DESIGN HINTS AND ISSUES
Printed Circuit Board
Design Considerations by PETER ALFKE x (email@example.com)
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teady advances in IC technology have This means that the PCB plays an important
fueled 30 years of rapid progress in digital role in controlling the integrity of interconnect
system speed and complexity. In the past, signals. Trace width and trace spacing as low as
system speed was determined by gate and 4 mils (0.1 mm), controlled line impedance, and
register performance, and you could easily multi-layer boards with clean ground and Vcc
take advantage of ever faster, bigger, and planes, are all required to minimize reflections,
cheaper integrated circuits. ground bounce, and crosstalk. Maintaining
The printed circuit board (PCB) was just a clock integrity is a big problem.
means to hold ICs in
place; PCB layout was an Year Max.System PC-Board PC-Board IC Design
exercise in topology and Clock Complexity Min.Trace Width Rules
22 economics. Analog issues
such as crosstalk, phase
1965 1 MHz
1980 10 MHz
100 mil = 2.5 mm
20 mil = 0.5 mm
and amplitude distortion, 1995 100 MHz 4-8 layers 4 mil = 0.1 mm 0.5µ
reflections, ground 2010 ? 1000 MHz 8-16 layers 1 mil = 25 µ 0.1µ
bounce and so on could
thus safely be ignored, or treated as minor
irritants, because synchronous digital logic is Time Domain vs Frequency Domain
forgiving in amplitude and timing variations. Digital designers usually express delays and
Times have changed. At today’s circuit rise times in the time domain, while analog
speed, the PCB and its analog characteristics designers often use the frequency domain to
play a strong, if not dominating, role in deter- describe circuit and component performance.
mining digital system performance. The frequency domain is more meaningful for
CMOS ICs are no longer the slow and forgiv- analyzing many analog phenomena. For rough
ing circuits of the past. They are now as fast as estimates, we can easily convert rise and fall
(if not faster than) the fastest TTL circuits; out- times into a frequency spectrum as follows:
puts ramp between 0 and 5 volts in 1 ns, clock There is a knee frequency
rates approach 150 MHz, and ICs have up to F = 0.5•(1/ (Trise or Tfall))
500 signal connections to accommodate mul-
For analyzing circuit behavior, it is suffi-
tiple 32-bit wide busses. The trend is moving
cient to evaluate the frequency response up to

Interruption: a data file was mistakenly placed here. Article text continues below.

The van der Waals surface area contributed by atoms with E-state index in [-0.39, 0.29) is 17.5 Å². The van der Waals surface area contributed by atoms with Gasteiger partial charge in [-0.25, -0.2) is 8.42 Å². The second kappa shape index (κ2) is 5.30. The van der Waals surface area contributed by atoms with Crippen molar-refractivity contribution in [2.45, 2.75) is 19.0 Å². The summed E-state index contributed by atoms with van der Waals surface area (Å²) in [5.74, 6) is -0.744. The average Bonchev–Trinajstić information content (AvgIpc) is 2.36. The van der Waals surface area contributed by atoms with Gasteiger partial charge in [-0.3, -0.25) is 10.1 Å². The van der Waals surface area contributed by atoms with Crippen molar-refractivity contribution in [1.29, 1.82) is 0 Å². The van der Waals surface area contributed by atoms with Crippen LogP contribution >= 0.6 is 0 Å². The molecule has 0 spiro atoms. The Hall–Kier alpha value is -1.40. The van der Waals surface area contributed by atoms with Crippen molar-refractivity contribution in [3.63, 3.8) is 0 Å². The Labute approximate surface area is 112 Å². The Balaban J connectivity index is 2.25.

toward much higher speed and far more I/Os.
the knee frequency, but there is no need to go
However, signals still travel along PCB
traces at only half the speed of light, and
For a typical rise time of 2 ns, the knee
sharp signal edges get reflected at every trace
frequency is 250 MHz. When low-pass circuits
discontinuity. You must now not only control
are cascaded, the resulting transition time is
the source-to-destination path, but you must
the square root of the sum of the squared
also pay attention to the complete circuit loop
transition times. For example:
and its inductance, from the positive power
® A 250 MHz scope with a 250 MHz probe
supply terminal back to the negative terminal,
displays a 2 ns rise time as a 3.5 ns rise
then through the decoupling capacitors back
time (√22 + 22 + 22). This is a +75% error.
to the positive supply terminal.
® A 500 MHz scope with a 500 MHz scope Transmission Lines Figure 1.
probe displays a 2 ns rise time as a 2.4 ns Short connections can be treated
rise time (√22 + 12 + 12). This is only a as lumped capacitors, but any line
+20% error. with a propagation delay of more
Beware of slow scopes and slow scope probes. than 30% of the signal transition
time must be analyzed as a trans-
mission line. With a 3-ns transition
® Min. trace width: typically 10 mil
time, any line longer than six
(0.25 mm), down to 4 mil (0.1 mm)
inches (15 cm) is a transmission
® Min. trace pitch: twice trace width
line. With a 1-ns transition time,
® Hole diameter: 20 mil, down to 8 mil
any line longer than two inches (5
(0.5 mm to 0.2 mm). Thin traces and small
cm) is a transmission line.
holes make the board more expensive.
® Layer thickness: typically 8 mil (0.2 mm), Characteristic Impedance
down to 4 mil (0.1 mm). The dielectric of a PCB Trace
constant ε is 4.5 for typical FR4 PCB ® 50 Ω for outer trace, width = 2x PCB layer
thickness (microstrip). Figure 2.
® 75 Ω for outer trace, width = 1x
Beware of Trace Inductance
PCB layer thickness (microstrip).
A 0.5-inch long, 10-mil wide trace, over an
® 50 Ω for inner trace, width =
8-mil thick PCB layer, connected to the under-
0.6x PCB layer thickness
lying ground plane through a 14-mil via at the
end, has an inductance of 9 nH. To a 2-ns rise
® 75 Ω for inner trace, width =
time, this is an impedance of 15 Ω.
0.25x PCB layer thickness
Typical Lumped Parameters (stripline).
® Capacitance - A narrow trace has a capaci- Higher characteristic impedances
tance of 2 pF per inch (0.8 pF per cm). are unrealistic on modern PCBs.
Copper area has 130 pF per square inch (20
How to Prevent Signal Degradation
pF per cm2). Due to Reflections (Ringing)